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22 06, 2018

ALiEM Cards: Acute Respiratory Distress Syndrome – Berlin Definition

2018-06-21T11:40:11+00:00

Berlin Definition of ARDSAcute respiratory distress syndrome (ARDS) is a complex, life-threatening form of respiratory failure. It is responsible for almost 75,000 annual deaths in the United States.1Management remains lung-protective mechanical ventilation, an intervention that can begin in the ED. The Berlin Definition of ARDS has better predictive validity for mortality in comparison to previous definitions of ARDS.2 ALiEM Cards: ARDS, written by Dr. Michelle Lin, reviews the Berlin Definition and provides EPs with an on-shift resource to help manage critically-ill patients.
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20 06, 2018

ALiEM AIR Series: Endocrine Module

air series traumaWelcome to the Endocrine Module! After carefully reviewing all relevant posts from the top 50 sites of the Social Media Index, the ALiEM AIR Team is proud to present the highest quality online content related to Endocrine emergencies. blog posts within the past 12 months (as of May 2018) met our standard of online excellence and were curated and approved for residency training by the AIR Series Board. We identified 2 AIR and Honorable Mentions. We recommend programs give 3 hours (about 20 minutes per article) of III credit for this module.
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15 06, 2018

PEM Practice Changing Paper: Clinical Trial of Fluid Infusion Rates for Pediatric DKA

Most protocols for managing pediatric patients with diabetic ketoacidosis (DKA) are based on a theoretical association between fluid resuscitation and subsequent neurological decline. Although the evidence for an association between IV fluids and cerebral edema comes from retrospective reviews, for over 20 years, it is an accepted teaching principle of pediatric DKA.

Clinical Trial of Fluid Infusion Rates for Pediatric Diabetic Ketoacidosis, published just days ago in the New England Journal of Medicine, challenges this teaching with the first randomized controlled trial designed to investigate the relationship between IV fluids and cerebral edema. We review this publication and present a behind-the-scenes podcast interview with lead authors Dr. Nathan Kuppermann and Dr. Nicole Glaser from the Pediatric Emergency Care Applied Research Network (PECARN). (more…)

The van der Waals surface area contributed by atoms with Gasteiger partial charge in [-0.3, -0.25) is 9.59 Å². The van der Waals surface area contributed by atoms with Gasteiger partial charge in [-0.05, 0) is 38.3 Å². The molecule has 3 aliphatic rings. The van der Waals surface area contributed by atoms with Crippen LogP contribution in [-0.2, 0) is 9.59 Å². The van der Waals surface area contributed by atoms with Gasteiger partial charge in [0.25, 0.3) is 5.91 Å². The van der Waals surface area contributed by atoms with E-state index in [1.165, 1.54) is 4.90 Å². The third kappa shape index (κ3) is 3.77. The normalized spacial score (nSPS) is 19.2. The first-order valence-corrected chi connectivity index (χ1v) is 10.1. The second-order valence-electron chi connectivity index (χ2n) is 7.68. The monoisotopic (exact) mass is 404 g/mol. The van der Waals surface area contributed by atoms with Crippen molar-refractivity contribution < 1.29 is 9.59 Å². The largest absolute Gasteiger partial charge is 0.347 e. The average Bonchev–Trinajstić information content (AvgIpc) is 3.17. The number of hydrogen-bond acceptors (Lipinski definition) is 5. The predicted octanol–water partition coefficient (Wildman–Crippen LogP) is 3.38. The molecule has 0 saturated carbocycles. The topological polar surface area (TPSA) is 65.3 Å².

11 06, 2018

The Myth of Vasopressors and Ischemia

2018-06-11T08:02:01+00:00

Despite the widespread clinical use, and their well-documented life-saving properties, vasopressors are often maligned, accused of causing ischemia to fingers, toes, mesentery, kidneys, and so forth. Not only is the evidence that this happens poor, but, a fear of this dreaded complication can unwarrantedly lead good clinicians to limit or withhold potentially life- and organ-saving medications. This article showcases the importance of end-organ perfusion and explains how vasopressors may in fact be one of the most important therapies in an emergency physician’s armamentarium.
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10 06, 2018

IDEA Series: Implementing an Integrative Longitudinal Online Ultrasound Curriculum

2018-06-06T09:33:25+00:00

The Problem

Idea Series LogoEmergency ultrasound (EUS) has quickly become a fundamental aspect of emergency medicine (EM) residency training. While still relatively novel to the field, there has been a significant focus on curriculum development in accordance with the core ultrasound application guidelines set forth by the American College of Emergency Physicians (ACEP).1 Currently, there is no consensus on the optimal approach to EUS education that will provide learners with true clinical competence post-matriculation. Furthermore, a recent survey demonstrated that there is conflict between what ACEP guidelines consider to be competence in EUS and resident opinion on the matter.2 One potential identified issue with our current model is the focus on early ultrasound learning in junior EM residents with a lack of ongoing EUS education in senior years.
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8 06, 2018

Trigger Point Injection for Musculoskeletal Pain in the ED

2018-06-07T20:29:26+00:00

Musculoskeletal pain is a common ED presentation and emergency providers can often manage it with NSAIDs alone.1 On the other hand, when patients present with small localized areas of intense muscle spasm called trigger points, NSAIDs won’t cut it. A trigger point injection (TPI), however, is a safe and easy way to treat the underlying cause of trigger point pain, and requires only basic equipment already available in most the EDs.

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4 06, 2018

Nuclear Attack: What Emergency Physicians Working in the ED Need to Know

2018-06-01T14:16:29+00:00

nuclear attackEver wonder what would happen if you were working in the emergency department (ED) when a nuclear attack happens? We’ve all had questions on boards or inservice exams about the long-term effect of radiation exposure, but would you know what to ACTUALLY DO if a nuclear attack happened? What do you do in the first few minutes? First few hours? We know that if you are in the immediate bomb vicinity, there is not much you can do. But what if you are 5 miles away? Or 10 miles?

If you look for information regarding nuclear attacks, there are no great summary resources on what to do in the immediate aftermath if you are in the ED. In order to bring this to you in an easily digestible format, we have broken this post up into a few topic areas: This blog post will cover (1) what physically happens in a nuclear attack and (2) what this means in the ED.

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